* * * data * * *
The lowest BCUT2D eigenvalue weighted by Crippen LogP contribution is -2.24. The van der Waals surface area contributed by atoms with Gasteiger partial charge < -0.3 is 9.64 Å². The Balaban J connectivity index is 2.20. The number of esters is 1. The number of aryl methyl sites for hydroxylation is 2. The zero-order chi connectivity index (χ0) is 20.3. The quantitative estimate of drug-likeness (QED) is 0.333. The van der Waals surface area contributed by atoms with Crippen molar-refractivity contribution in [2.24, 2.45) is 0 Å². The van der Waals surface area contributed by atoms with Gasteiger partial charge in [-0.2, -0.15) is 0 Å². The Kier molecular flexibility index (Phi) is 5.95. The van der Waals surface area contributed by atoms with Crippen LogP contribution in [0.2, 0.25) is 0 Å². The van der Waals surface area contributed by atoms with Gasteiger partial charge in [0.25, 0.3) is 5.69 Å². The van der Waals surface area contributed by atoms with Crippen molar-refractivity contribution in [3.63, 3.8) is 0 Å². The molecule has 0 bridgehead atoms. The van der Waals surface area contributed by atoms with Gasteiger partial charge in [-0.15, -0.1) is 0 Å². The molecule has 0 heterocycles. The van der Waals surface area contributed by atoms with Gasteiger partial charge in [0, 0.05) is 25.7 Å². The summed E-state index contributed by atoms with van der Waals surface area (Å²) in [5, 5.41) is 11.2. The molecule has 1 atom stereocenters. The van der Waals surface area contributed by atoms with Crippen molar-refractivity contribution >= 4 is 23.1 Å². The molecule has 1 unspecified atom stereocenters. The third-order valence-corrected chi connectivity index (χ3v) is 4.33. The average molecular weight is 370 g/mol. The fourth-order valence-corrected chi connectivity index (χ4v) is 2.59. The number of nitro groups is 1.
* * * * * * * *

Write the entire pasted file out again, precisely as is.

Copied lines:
The lowest BCUT2D eigenvalue weighted by Crippen LogP contribution is -2.24. The van der Waals surface area contributed by atoms with Gasteiger partial charge < -0.3 is 9.64 Å². The Balaban J connectivity index is 2.20. The number of esters is 1. The number of aryl methyl sites for hydroxylation is 2. The zero-order chi connectivity index (χ0) is 20.3. The quantitative estimate of drug-likeness (QED) is 0.333. The van der Waals surface area contributed by atoms with Crippen molar-refractivity contribution in [2.24, 2.45) is 0 Å². The van der Waals surface area contributed by atoms with Gasteiger partial charge in [-0.2, -0.15) is 0 Å². The Kier molecular flexibility index (Phi) is 5.95. The van der Waals surface area contributed by atoms with Crippen LogP contribution in [0.2, 0.25) is 0 Å². The van der Waals surface area contributed by atoms with Gasteiger partial charge in [0.25, 0.3) is 5.69 Å². The van der Waals surface area contributed by atoms with Crippen molar-refractivity contribution in [3.63, 3.8) is 0 Å². The molecule has 0 bridgehead atoms. The van der Waals surface area contributed by atoms with Gasteiger partial charge in [-0.15, -0.1) is 0 Å². The molecule has 0 heterocycles. The van der Waals surface area contributed by atoms with Gasteiger partial charge in [0, 0.05) is 25.7 Å². The summed E-state index contributed by atoms with van der Waals surface area (Å²) in [5, 5.41) is 11.2. The molecule has 1 atom stereocenters. The van der Waals surface area contributed by atoms with Crippen molar-refractivity contribution >= 4 is 23.1 Å². The molecule has 1 unspecified atom stereocenters. The third-order valence-corrected chi connectivity index (χ3v) is 4.33. The average molecular weight is 370 g/mol. The fourth-order valence-corrected chi connectivity index (χ4v) is 2.59. The number of nitro groups is 1.